Quantcast
Connect with us

California Senate passes bill to raise minimum wage to $11 per hour

Published

on

California’s minimum wage would rise to $11 per hour next year under a bill passed by the state senate on Monday.

The bill by San Francisco Democrat Mark Leno would supersede a measure passed less than two years ago raising the minimum wage to $10 over the same period.

“Despite our recovering economy, millions of Californians, many of them children, continue to live in poverty,” Leno said in a statement. “Full-time workers in this state should not be forced onto public assistance simply because they earn the minimum wage.”

ADVERTISEMENT

The state’s current minimum wage of $9 an hour leaves workers below the federal poverty line for a family of four, Leno said. After raising the minimum wage to $11 in 2016, his bill would hike it again to a minimum of $13 per hour in 2017, and tie it thereafter to the rate of inflation.

It comes amid nationwide concern that pay increases for middle-class and blue-collar workers have been far outstripped by inflation. Seattle recently began implementing a plan to raise the minimum wage there to $15 per hour, and the Los Angeles City Council recently voted to hike that city’s minimum wage to $15 an hour by 2020.

Leno’s bill, one of a flurry of anti-poverty measures under consideration in the Democratic-controlled legislature this year, would still have to pass the state Assembly and be approved by Democratic Governor Jerry Brown.

It is opposed by numerous business organizations including the California Chamber of Commerce.

In 2013, Brown was only willing to sign a law increasing the minimum to $10 if the implementation was put off until 2016.

ADVERTISEMENT

Some 29 states and Washington, D.C. have minimum wages above the federal minimum of $7.25, and 10 states enacted increases in 2014.


Report typos and corrections to: [email protected].
READ COMMENTS - JOIN THE DISCUSSION
Continue Reading

Breaking Banner

Two impeachment articles expected against President Trump: reports

Published

on

Democrats are expected to announce on Tuesday two articles of impeachment against Donald Trump, US media reported Monday evening, after laying out their case at a hearing against a president they branded a "clear and present danger" to national security.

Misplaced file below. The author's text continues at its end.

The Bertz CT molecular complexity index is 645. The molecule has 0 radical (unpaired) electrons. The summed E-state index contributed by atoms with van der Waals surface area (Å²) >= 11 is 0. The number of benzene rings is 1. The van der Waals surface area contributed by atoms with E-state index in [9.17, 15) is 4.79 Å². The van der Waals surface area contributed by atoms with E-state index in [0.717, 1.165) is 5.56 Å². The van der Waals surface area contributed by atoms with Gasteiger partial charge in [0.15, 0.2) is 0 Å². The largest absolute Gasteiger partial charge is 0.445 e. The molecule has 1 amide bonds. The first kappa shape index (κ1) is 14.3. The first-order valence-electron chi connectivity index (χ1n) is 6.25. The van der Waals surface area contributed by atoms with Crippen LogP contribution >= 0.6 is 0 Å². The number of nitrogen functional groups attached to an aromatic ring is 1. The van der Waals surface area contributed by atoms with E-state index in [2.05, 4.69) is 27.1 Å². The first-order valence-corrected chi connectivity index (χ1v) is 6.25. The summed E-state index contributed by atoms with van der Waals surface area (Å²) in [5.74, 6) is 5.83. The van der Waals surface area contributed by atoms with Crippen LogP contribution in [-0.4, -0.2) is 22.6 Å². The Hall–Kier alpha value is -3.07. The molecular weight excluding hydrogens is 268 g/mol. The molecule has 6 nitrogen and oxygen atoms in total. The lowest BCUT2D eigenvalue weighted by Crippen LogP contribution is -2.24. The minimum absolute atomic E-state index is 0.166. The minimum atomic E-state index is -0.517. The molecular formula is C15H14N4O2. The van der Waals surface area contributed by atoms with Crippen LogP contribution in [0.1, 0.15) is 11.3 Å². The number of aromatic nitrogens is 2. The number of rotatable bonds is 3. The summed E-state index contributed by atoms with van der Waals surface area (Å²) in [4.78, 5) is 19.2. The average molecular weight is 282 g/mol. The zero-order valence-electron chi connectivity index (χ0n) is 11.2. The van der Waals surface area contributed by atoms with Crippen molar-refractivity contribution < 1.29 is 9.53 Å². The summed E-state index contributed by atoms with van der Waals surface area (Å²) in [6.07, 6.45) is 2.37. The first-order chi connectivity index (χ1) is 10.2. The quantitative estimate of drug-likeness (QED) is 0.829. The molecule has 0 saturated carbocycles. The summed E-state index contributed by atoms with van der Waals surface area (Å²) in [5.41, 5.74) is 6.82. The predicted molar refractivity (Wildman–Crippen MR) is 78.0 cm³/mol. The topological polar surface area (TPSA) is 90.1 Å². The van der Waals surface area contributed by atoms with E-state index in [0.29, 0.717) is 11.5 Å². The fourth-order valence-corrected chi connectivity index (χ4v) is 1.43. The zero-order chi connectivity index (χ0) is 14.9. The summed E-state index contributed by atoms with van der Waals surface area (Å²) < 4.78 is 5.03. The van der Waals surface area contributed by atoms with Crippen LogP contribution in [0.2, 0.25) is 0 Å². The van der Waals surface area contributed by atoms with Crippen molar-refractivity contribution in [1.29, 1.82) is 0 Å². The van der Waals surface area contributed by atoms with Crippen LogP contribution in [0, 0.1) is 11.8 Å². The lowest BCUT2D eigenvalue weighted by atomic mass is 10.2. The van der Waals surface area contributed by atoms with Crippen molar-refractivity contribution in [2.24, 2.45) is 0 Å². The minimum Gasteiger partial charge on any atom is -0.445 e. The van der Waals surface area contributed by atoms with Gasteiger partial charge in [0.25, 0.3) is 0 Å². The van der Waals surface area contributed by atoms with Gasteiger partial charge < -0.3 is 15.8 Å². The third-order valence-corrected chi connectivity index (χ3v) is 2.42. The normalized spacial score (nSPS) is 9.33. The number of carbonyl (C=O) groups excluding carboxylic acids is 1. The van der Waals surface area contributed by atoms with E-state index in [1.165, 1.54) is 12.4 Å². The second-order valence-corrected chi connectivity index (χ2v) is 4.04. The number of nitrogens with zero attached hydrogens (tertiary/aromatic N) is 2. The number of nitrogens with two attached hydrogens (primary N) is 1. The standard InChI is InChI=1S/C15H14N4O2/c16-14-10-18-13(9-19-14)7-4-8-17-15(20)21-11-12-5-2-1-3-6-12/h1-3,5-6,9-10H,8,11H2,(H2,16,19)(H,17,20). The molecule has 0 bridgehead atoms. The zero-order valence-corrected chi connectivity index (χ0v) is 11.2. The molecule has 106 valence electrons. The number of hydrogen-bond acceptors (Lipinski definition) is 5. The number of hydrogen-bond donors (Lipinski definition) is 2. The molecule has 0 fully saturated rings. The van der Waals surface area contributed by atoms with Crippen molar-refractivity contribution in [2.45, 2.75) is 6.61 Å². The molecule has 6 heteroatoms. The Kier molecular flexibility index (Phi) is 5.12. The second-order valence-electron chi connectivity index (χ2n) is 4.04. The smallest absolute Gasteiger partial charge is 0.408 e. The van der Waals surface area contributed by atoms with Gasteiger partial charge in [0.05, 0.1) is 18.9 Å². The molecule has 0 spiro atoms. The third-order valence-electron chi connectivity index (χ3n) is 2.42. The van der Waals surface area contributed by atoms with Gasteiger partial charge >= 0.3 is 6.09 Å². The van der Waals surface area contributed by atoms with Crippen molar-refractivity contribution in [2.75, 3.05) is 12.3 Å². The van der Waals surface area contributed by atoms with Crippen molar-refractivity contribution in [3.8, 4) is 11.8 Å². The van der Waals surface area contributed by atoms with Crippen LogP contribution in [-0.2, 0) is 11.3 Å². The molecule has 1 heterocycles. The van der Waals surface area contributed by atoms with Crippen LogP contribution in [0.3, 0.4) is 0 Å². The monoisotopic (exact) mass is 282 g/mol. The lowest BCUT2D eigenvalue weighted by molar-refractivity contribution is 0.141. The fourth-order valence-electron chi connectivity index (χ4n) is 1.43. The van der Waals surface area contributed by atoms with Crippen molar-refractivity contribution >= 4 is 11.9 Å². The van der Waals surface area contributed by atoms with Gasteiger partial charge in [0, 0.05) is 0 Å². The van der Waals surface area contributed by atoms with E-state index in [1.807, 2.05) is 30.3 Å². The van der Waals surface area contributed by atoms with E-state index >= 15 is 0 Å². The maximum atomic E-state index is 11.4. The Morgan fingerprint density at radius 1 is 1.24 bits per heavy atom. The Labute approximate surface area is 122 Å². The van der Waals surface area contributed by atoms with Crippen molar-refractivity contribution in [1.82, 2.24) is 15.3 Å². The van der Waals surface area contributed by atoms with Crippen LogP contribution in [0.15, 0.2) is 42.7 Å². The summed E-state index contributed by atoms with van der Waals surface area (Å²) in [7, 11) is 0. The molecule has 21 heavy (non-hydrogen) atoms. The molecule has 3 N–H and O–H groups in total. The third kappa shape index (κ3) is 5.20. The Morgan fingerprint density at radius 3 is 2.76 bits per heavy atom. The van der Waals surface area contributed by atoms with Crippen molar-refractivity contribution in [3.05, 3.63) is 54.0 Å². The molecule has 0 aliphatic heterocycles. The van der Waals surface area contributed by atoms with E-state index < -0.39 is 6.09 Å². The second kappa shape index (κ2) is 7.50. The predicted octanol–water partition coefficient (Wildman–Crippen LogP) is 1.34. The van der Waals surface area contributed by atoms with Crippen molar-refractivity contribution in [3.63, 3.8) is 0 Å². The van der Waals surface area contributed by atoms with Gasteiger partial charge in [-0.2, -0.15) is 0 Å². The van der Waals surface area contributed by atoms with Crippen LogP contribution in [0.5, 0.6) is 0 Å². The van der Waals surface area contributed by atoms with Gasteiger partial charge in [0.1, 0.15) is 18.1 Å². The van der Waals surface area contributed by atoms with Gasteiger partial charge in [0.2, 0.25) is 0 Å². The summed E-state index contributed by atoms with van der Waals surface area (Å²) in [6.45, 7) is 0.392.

The articles will focus on abuse of power and obstruction of Congress, The Washington Post said, citing three official familiar with the matter.

It added that the full House of Representatives would vote on the articles next week, ahead of a trial in the Senate.

CNN said a third article on obstruction of justice was still being debated, and the network's sources cautioned that plans were still being finalized.

Continue Reading

Breaking Banner

Ambassador McFaul ‘shocked’ Trump invited Sergey Lavrov back to the Oval Office: ‘What are they thinking?’

Published

on

Former Ambassador to Russia Michael McFaul repeatedly said he was shocked that President Donald Trump will meet with Russian Foreign Minister Sergey Lavrov on Tuesday.

McFaul was interviewed Monday evening by Lawrence O'Donnell on MSNBC "The Last Word," where he contrasted how Trump is treating the Russian government of President Vladimir Putin to the Ukrainian government of President Volodymyr Zelensky.

"Ambassador McFaul, I want to get your reaction to the Russian foreign minister meeting tomorrow at the White House, in the Oval Office, with President Trump," O'Donnell said. "That's his second time. President Zelinsky still hasn't gotten that meeting and Donald trump apparently, apparently may be voted articles of impeachment in committee this week because of his interactions with President Zelensky."

Continue Reading
 

Breaking Banner

House Judiciary to vote on Thursday to impeach Donald Trump: report

Published

on

Democrats are moving ahead with the impeachment of President Donald Trump following another day of testimony on Monday.

"House Democrats plan to unveil at least two articles of impeachment Tuesday, charging President Donald Trump with abuse of power and obstruction of Congress, according to multiple lawmakers and aides. The Judiciary Committee plans to vote on the articles on Thursday, setting up a vote on the House floor next week to make Trump the third president in history to be impeached," Politico reported Monday evening.

"Democratic leaders plan to formally announce the articles at a press conference Tuesday morning. Judiciary Committee Democrats intend to meet ahead of the announcement and review the articles," Politico reported. "The decision to move forward with specific impeachment charges is the most significant move yet for the year-old Democratic House majority, a legacy-defining moment for Speaker Nancy Pelosi that sets up a Senate trial for Trump in early 2020."

Continue Reading